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The Far-North region of Cameroon is threatened by extreme water shortage and climate variability. Visible evidences of water problems in the region includes; a total crop failure because of drought; heavy rainfall and flooding; shrinking of Lake Chad etc. Many studies have attributed these calamities to two possible causes and this includes: human induced climate change and human activities (such as poor farming practices, unsustainable use of water, increased demand because of population growth, poor water management, deforestation etc). However, analyzing climate data (temperature and precipitation data between 1957 and 2006) and expert consultation in the region suggest that the increasing water shortage might be because of poor water management, and not directly because of climate change. Water is of critical importance to this semi-arid region but proper attention has not been given in the management of the resource. Through landuse intensification around catchment areas, groundwater extraction, the construction of dams along river courses, rapid population growth, unplanned urbanization and socio-economic development have led to a poor and unsustainable management of water resources. In addition, water resources management is highly fragmented between different sectors and communities that sometimes lead to wastage and insufficiency. Furthermore, the lack of high quality and observational hydrogeological data has also been a major limitation to the development of the water sector in region. Therefore, addressing the water problems in the region will require a holistic approach and the concept of Integrated Water Resources Management (IWRM) stands a better chance to provide adequate solutions. In this study, IWRM will be understood as a management procedure that integrates natural resources and the society around water resources. The research driver is to increase water availability for local consumption through the implementation of IWRM. The approach does not want to be too ambitious with its outcome since it does not want to ignore the political, social and capacity related problems that hamper an effective project implementation. Despite the long list of challenges for managing water resources in the Far-North region, in this study, useful stock of the system were taken and opportunities for improvement has been examine.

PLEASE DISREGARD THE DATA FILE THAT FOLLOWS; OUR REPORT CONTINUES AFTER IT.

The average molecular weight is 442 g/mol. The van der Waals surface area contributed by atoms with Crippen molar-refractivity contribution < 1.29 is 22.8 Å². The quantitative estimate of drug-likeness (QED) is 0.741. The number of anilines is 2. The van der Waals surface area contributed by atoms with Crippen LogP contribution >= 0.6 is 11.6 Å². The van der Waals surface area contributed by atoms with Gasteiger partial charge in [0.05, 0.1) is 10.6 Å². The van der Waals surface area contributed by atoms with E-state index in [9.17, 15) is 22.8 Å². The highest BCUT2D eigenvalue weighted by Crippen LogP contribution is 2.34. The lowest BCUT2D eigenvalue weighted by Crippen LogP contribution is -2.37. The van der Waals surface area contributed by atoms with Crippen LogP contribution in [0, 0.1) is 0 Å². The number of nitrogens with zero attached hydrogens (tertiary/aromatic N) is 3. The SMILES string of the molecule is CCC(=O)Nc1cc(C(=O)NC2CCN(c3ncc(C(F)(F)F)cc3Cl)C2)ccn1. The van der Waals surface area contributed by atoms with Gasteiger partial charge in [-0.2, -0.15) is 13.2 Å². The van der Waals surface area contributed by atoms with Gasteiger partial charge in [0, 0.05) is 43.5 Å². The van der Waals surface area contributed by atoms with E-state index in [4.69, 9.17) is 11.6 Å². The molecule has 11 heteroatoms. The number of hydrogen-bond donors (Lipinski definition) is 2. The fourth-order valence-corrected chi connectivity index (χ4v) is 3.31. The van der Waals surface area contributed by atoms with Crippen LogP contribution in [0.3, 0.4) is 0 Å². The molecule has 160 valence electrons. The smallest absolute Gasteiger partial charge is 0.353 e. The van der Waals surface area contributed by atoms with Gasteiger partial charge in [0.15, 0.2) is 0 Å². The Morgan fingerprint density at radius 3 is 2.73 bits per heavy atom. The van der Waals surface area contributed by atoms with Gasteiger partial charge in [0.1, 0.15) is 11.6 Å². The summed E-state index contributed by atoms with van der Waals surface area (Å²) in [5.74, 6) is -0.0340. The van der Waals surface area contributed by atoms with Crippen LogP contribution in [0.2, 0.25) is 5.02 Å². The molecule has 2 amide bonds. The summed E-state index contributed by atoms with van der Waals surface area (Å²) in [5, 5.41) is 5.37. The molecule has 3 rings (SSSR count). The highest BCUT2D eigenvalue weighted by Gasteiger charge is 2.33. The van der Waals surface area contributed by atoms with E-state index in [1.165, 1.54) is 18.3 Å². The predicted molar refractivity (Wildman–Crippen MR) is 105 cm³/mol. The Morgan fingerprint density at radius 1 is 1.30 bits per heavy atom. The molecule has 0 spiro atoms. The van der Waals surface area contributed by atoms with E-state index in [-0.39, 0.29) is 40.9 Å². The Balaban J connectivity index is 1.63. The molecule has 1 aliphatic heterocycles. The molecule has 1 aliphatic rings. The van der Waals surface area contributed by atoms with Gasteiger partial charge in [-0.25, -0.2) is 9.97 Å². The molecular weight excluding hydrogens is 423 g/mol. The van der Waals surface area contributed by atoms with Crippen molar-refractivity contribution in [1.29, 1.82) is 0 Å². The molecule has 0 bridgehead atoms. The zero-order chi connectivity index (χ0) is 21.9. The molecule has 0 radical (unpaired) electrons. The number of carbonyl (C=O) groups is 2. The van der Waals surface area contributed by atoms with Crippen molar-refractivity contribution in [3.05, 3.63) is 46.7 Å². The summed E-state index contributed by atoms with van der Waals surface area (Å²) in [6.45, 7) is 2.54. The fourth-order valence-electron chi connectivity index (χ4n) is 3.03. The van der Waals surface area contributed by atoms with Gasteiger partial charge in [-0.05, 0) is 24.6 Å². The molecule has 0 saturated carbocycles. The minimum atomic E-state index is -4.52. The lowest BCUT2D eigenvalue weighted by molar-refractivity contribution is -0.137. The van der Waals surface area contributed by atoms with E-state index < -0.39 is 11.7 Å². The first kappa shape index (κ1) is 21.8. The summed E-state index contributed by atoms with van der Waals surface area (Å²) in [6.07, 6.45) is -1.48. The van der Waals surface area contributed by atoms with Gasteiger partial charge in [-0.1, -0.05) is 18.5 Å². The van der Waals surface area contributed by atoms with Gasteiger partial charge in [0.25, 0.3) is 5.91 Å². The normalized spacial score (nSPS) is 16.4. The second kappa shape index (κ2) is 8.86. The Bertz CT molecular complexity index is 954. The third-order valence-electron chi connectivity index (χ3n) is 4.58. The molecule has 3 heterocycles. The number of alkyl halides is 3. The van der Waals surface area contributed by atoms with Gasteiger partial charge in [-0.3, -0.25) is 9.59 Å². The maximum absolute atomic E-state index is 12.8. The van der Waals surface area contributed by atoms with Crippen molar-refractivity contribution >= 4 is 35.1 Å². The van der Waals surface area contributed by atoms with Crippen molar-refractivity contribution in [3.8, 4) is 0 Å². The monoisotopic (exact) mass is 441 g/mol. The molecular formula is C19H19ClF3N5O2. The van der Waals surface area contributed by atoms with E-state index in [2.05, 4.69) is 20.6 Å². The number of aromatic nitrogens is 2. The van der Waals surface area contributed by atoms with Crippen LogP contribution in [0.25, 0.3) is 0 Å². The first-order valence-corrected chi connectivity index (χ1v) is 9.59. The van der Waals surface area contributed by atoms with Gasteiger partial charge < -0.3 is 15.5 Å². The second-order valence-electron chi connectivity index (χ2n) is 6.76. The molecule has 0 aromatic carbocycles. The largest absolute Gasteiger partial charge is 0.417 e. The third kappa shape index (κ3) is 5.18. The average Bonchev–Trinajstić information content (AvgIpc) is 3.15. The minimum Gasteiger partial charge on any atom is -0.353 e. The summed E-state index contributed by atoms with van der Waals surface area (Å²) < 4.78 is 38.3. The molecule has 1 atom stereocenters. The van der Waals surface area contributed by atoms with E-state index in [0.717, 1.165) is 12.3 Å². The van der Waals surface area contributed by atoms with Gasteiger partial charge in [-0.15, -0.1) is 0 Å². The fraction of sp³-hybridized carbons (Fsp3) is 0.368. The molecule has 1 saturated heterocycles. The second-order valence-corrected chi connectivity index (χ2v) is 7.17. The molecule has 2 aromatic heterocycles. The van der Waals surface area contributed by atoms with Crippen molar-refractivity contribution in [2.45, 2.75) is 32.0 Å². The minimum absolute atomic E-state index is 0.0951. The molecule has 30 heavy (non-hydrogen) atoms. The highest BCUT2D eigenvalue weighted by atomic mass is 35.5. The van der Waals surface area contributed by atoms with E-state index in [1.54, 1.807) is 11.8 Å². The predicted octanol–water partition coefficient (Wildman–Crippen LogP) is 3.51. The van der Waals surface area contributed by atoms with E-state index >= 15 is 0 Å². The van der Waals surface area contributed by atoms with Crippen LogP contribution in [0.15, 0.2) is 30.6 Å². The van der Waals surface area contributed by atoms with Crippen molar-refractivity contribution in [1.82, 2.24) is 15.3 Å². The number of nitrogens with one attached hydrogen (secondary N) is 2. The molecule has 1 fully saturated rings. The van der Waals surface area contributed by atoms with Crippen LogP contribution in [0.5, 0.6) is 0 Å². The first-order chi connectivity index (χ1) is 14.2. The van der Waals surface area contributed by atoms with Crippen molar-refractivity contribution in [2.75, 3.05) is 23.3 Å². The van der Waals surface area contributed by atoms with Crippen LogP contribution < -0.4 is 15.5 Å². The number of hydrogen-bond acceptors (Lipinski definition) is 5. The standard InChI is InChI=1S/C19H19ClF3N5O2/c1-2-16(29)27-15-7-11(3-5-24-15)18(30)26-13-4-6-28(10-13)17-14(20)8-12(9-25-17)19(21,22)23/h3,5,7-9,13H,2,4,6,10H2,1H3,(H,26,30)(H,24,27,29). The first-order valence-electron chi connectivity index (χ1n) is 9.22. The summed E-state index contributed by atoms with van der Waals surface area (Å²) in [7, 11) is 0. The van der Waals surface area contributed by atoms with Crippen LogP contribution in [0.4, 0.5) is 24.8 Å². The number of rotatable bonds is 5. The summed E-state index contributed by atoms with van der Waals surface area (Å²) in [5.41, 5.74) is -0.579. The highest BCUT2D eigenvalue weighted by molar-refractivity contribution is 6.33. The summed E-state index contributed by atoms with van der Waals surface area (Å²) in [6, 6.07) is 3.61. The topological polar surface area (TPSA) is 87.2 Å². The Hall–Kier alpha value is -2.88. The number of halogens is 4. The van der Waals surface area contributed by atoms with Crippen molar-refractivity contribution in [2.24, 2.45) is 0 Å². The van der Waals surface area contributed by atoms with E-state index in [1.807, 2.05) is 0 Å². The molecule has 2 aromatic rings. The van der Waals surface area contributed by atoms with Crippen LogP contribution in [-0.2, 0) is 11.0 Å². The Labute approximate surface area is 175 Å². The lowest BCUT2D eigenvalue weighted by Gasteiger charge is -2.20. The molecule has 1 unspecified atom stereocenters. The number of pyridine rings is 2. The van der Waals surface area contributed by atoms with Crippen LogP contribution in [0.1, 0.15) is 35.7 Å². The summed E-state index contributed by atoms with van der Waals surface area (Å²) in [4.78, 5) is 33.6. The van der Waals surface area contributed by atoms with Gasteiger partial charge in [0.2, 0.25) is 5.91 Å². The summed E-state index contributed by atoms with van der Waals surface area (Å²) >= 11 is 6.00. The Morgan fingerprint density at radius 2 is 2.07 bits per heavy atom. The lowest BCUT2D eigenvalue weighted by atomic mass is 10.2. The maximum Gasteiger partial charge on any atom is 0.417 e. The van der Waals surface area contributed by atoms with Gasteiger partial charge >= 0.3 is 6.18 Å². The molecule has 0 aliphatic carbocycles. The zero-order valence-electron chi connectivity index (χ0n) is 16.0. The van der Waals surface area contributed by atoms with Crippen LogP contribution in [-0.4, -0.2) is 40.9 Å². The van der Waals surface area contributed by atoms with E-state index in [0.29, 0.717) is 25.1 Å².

Key results of the research were summarized in the following categories:
1) A DPSIR conceptual framework was developed and recommended as a platform for implementing IWRM in a situation where there is no IWRM plan for the region.
2) UN-water survey was used to take stock of the progress made by implementing elements of Integrated Water Resources Management in the region. The result suggests that a very slow progress has been made in implementing elements of IWRM in the region. Additionally areas for concern were identified. Furthermore, by using household questionnaires, about 52% of households responded that they are satisfied with their daily water supply. Rainwater harvesting was recommended as the best alternative for water supply in the region.
3) GROWA model was used to estimate water balance in the region. Even though some of the input parameters were derived from small-scale generalized international maps was not an excuse to renounce the obtained spatial distributed values of the water balance components. The overall result shows that large portion of the Far-North region of Cameroon have very low groundwater recharge of less than 50 mm/a. Artificial groundwater recharge using rainwater was recommended as a strategy to increase groundwater resources. This strategy might reduce the rate of water lost through evaporation. At the end, the research project presented a couple of ideas on how to solve the immediate water shortage crisis while paving the way for a more sustainable and Integrated Water Resource Management in the Far North region.
keywordsAbfluss Cameroon DPSIR-Rahmen DPSIR Framework EU Water Framework Directive Far-North Region Groundwater Recharge GROWA Mode Grundwasserneubildung Hydrogeologie IWRM Kamerun Rainwater harvesting Regenwassersammlung Runoff Umwelt- und Ressourcenmanagement Wassermanagement Wasserressourcen Water Resources
Ihr Werk im Verlag Dr. Kovač
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